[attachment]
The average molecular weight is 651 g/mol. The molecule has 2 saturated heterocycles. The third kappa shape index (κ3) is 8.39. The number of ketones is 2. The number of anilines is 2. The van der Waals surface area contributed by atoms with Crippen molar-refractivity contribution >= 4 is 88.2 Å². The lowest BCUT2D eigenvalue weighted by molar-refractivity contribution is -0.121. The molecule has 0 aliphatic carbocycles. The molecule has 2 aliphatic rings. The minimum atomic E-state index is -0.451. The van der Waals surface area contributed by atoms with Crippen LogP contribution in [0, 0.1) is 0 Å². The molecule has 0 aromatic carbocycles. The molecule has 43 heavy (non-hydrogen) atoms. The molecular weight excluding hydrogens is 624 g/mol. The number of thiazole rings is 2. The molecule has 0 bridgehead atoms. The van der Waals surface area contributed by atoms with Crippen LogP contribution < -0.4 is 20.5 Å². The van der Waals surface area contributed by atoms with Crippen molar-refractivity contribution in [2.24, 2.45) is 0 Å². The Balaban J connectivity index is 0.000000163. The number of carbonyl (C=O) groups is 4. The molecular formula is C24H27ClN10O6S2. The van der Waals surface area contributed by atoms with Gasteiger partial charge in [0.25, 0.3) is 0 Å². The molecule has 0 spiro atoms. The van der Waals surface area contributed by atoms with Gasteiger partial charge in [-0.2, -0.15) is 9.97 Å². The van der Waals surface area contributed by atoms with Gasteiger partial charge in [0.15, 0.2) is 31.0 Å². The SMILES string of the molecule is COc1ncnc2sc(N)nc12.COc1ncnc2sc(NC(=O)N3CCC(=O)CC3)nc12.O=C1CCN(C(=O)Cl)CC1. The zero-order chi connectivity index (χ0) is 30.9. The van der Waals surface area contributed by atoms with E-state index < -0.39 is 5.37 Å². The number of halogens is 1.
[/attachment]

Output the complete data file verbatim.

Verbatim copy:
The average molecular weight is 651 g/mol. The molecule has 2 saturated heterocycles. The third kappa shape index (κ3) is 8.39. The number of ketones is 2. The number of anilines is 2. The van der Waals surface area contributed by atoms with Crippen molar-refractivity contribution >= 4 is 88.2 Å². The lowest BCUT2D eigenvalue weighted by molar-refractivity contribution is -0.121. The molecule has 0 aliphatic carbocycles. The molecule has 2 aliphatic rings. The minimum atomic E-state index is -0.451. The van der Waals surface area contributed by atoms with Crippen LogP contribution in [0, 0.1) is 0 Å². The molecule has 0 aromatic carbocycles. The molecule has 43 heavy (non-hydrogen) atoms. The molecular weight excluding hydrogens is 624 g/mol. The number of thiazole rings is 2. The molecule has 0 bridgehead atoms. The van der Waals surface area contributed by atoms with Crippen LogP contribution < -0.4 is 20.5 Å². The van der Waals surface area contributed by atoms with Crippen molar-refractivity contribution in [2.24, 2.45) is 0 Å². The Balaban J connectivity index is 0.000000163. The number of carbonyl (C=O) groups is 4. The molecular formula is C24H27ClN10O6S2. The van der Waals surface area contributed by atoms with Gasteiger partial charge in [0.25, 0.3) is 0 Å². The molecule has 0 spiro atoms. The van der Waals surface area contributed by atoms with Gasteiger partial charge in [-0.2, -0.15) is 9.97 Å². The van der Waals surface area contributed by atoms with Gasteiger partial charge in [0.15, 0.2) is 31.0 Å². The SMILES string of the molecule is COc1ncnc2sc(N)nc12.COc1ncnc2sc(NC(=O)N3CCC(=O)CC3)nc12.O=C1CCN(C(=O)Cl)CC1. The zero-order chi connectivity index (χ0) is 30.9. The van der Waals surface area contributed by atoms with E-state index < -0.39 is 5.37 Å². The number of halogens is 1.